REVIEW

 

EMMYLOU HARRIS
Wrecking Ball Demos & Outtakes [no label 1CD]

Outtakes from the 1995 album Wrecking Ball recorded at Woodland Studio, East Nashville, January 1995. Ex SBD stereo. Supposedly from a source close to producer Daniel Lanois.

The album that both reinvented Emmylou, and invented the alt.country genre, Wrecking Ball occupies as unique a position in the modern rock canon as any album that the '90s threw up. Chronologically falling in between Nevermind and OK Computer (the two albums generally credited with zapping the decade's zeitgeist), but stylistically stepping way beyond even those albums' genre-busting credentials, Wrecking Ball is an album that still holds its secrets close today; and it's remarkable to discover that its earliest stages were just as spellbinding as the finished, fully produced effort.

Few of the performances are actually demos; rather, they constitute rough mixes of songs recorded during sessions at Nashville Woodland studios, before the production moved onto Kingsway Studios. Three songs not found on the original album emerge - "Never Be Gold," the most traditional sounding number on the set, with moments that sound oddly like "Coat Of Many Colours"; the spookily Spartan "Still Water," which producer Daniel Lanois himself recorded on Acadie; and Richard Thompson's "How Will I Ever Be Simple Again," presented with a martial backing that puts one in mind of Eliza Carthy's more eclectic moments. Why it never made the finished LP is a question we might never answer. (Absent from the disc are the album's "Where Will I Be," "Blackhawk" and "Going Back To Harlan".)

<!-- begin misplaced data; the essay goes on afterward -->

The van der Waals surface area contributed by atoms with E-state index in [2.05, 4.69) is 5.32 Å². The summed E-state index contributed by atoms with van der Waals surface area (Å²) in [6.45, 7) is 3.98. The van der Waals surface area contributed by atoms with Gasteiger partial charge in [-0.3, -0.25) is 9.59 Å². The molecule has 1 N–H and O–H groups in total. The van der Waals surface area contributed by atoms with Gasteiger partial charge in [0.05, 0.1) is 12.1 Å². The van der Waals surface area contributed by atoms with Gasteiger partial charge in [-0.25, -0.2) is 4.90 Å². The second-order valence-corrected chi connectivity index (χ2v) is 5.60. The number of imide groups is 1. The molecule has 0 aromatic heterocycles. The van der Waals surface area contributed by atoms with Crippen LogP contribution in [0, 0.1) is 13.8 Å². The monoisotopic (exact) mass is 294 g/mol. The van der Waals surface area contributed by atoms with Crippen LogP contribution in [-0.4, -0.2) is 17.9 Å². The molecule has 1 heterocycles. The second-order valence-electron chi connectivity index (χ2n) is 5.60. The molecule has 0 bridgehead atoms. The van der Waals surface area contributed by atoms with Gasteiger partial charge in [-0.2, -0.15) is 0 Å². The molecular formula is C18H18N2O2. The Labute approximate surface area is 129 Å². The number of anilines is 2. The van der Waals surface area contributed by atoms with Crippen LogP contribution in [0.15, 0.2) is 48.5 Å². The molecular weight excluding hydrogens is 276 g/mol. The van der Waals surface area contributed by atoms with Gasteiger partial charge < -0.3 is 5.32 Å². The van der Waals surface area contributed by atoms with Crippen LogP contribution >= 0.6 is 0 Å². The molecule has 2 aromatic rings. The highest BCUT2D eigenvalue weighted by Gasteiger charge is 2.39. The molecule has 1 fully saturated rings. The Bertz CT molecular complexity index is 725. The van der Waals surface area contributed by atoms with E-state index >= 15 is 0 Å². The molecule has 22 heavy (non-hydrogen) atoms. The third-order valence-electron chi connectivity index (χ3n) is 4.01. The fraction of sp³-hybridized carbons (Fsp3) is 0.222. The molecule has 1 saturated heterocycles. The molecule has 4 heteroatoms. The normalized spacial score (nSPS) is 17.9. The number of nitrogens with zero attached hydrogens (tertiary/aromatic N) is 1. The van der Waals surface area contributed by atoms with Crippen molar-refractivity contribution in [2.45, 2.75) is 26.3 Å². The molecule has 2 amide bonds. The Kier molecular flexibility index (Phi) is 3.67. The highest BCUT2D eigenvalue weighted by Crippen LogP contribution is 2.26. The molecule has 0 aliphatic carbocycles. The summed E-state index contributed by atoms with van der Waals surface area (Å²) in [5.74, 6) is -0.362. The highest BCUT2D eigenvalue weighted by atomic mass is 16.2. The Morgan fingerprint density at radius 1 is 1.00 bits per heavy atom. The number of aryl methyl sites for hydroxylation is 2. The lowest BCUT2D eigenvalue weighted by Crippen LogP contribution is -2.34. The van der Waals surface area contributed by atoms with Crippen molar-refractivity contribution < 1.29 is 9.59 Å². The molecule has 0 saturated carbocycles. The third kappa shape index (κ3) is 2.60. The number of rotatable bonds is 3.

Elsewhere, although the basic tracks are the same as the familiar LP versions, the presentation is vastly different, lacking backing vocals and an arsenal of overdubs.  

Harris' vocals are as raw as you've ever heard them, and all the more beautiful for it, aching with a vulnerability that is rarely given such free rein on her regular albums. Equally, stripping away the multiple layers that Lanois brought to the final album brings a whole new emotional element to the songs, a naked beauty that Harris herself had not really exercised since the underproduced days of Elite Hotel/Pieces of the Sky. Compare the two versions of "Wrecking Ball" itself, and you decide which will haunt you longest. - Dave Thompson

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January 25, 2007